Introducing John McConnell
I first read about John McConnell when I stumbled across Alpine Bank's Nonprofit Trailblazers, and much to my surprise, I think they're onto something really big here. As it turns out, John McConnell is somewhat like Colorado's own Bill Nye in that he's a scientist-turned-science educator that lets kids get hands-on with science.
It all started in Grand Junction, in 1990, when the newly retired physicist decided he'd rather share his passion for science with kids than remain idle. So, he started volunteering at elementary schools to show kids science demonstrations, perform hands-on experiments, and explain scientific concepts with displays and exhibits he built himself. Not surprisingly, the show quickly gained popularity forcing McConnell, with the help of his wife Audrey, to take the show all around the Western Slope.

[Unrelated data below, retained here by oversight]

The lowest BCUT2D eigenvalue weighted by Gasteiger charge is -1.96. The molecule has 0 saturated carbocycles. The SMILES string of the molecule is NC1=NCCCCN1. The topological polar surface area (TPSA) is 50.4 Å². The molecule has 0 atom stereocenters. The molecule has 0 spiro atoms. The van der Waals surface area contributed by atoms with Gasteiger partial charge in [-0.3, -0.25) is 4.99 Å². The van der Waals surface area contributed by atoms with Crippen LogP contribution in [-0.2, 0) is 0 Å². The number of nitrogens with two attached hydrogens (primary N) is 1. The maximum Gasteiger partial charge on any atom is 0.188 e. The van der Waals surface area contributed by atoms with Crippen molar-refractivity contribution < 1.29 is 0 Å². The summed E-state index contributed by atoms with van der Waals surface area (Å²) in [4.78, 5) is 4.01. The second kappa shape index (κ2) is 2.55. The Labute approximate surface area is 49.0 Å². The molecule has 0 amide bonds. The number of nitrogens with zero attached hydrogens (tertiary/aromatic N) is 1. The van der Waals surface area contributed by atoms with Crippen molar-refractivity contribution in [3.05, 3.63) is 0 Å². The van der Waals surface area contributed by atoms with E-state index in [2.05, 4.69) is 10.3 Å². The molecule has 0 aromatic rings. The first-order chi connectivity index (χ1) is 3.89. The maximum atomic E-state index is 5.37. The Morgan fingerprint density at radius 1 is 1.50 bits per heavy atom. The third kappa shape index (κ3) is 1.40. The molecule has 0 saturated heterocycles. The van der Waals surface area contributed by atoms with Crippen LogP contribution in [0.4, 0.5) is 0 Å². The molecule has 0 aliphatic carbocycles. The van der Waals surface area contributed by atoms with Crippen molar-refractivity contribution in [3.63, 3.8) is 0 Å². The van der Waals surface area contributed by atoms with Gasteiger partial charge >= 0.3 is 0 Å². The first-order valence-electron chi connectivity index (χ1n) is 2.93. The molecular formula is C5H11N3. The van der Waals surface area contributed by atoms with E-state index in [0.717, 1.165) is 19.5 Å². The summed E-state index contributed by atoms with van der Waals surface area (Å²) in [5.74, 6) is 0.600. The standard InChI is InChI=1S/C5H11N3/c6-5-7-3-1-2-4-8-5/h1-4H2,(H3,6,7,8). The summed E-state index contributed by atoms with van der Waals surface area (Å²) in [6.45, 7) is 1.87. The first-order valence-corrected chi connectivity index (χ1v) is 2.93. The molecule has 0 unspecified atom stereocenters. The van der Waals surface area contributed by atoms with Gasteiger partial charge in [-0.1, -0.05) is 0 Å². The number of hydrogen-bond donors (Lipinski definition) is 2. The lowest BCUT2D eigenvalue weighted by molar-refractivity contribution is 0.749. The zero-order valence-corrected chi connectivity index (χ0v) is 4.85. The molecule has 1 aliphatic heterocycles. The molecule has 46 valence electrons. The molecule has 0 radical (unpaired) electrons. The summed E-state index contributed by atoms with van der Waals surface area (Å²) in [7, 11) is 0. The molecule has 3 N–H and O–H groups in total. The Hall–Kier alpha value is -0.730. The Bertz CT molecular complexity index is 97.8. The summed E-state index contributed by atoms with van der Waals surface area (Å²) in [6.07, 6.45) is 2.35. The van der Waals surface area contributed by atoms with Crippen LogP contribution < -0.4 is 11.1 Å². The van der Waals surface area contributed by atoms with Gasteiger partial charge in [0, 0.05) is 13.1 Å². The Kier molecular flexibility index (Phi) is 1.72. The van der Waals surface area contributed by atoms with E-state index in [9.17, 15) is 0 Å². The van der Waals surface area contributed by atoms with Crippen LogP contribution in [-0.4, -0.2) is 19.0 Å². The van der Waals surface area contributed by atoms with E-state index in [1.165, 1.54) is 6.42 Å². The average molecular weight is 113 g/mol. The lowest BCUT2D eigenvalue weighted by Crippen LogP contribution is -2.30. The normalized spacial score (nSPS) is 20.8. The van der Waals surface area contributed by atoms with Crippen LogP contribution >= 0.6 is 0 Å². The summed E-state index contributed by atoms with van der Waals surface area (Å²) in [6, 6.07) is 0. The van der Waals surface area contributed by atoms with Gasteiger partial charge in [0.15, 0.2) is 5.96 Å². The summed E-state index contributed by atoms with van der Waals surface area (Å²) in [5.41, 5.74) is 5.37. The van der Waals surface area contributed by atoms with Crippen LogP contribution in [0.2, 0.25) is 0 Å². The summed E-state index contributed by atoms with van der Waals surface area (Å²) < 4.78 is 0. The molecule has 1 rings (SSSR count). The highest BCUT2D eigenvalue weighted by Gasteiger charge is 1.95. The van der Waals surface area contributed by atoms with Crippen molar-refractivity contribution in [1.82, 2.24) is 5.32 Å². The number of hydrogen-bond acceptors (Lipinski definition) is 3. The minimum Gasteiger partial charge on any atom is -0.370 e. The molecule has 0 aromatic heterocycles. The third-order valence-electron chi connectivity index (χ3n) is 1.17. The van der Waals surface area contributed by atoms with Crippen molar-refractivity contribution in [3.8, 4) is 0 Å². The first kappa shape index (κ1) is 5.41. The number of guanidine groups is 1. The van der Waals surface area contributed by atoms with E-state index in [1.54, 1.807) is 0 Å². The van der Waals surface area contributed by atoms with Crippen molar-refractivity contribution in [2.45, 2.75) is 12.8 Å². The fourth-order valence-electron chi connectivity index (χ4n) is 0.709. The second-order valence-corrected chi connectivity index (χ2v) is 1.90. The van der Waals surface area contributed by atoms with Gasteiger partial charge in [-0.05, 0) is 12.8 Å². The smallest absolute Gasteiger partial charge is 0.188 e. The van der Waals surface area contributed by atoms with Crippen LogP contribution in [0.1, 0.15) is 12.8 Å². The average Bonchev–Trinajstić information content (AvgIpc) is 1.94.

“We’d go out to towns like Dove Creek, Cortez and Maybell. We’d see up to 800 kids in a week,” John said. “And it was just fantastic.”
Fast forward to 1998, Wingate Elementary granted McConnell 1,500 square feet of classroom space to house 160 interactive exhibits -- that were each hand-built by John -- showcasing everything he knew. The exhibits to this day feature everything from Biology to Chemistry, Geology, Engineering, Physics, and more.
By the year 2009, John's work attracted approximately 17,000 visitors annually and caught the attention of donors from around the state. In fact, it's caused such a stir that, in 2018, the center will occupy a $5.5 million, 13,000-square-foot space in the new engineering building at Colorado Mesa University.
“Kids get less than one hour of science a week in their classroom. There’s a huge gap in STEM learning across the U.S. and we’re trying to fill that void,” says Jenn Moore, the organization's executive director. “We need people who want to use technology to solve tomorrow’s problems. So we need to get our children up to speed and excited about taking on that mission.”
How's that for a cool field trip? Want to learn more? Look up the Eureka! McConnell Science Museum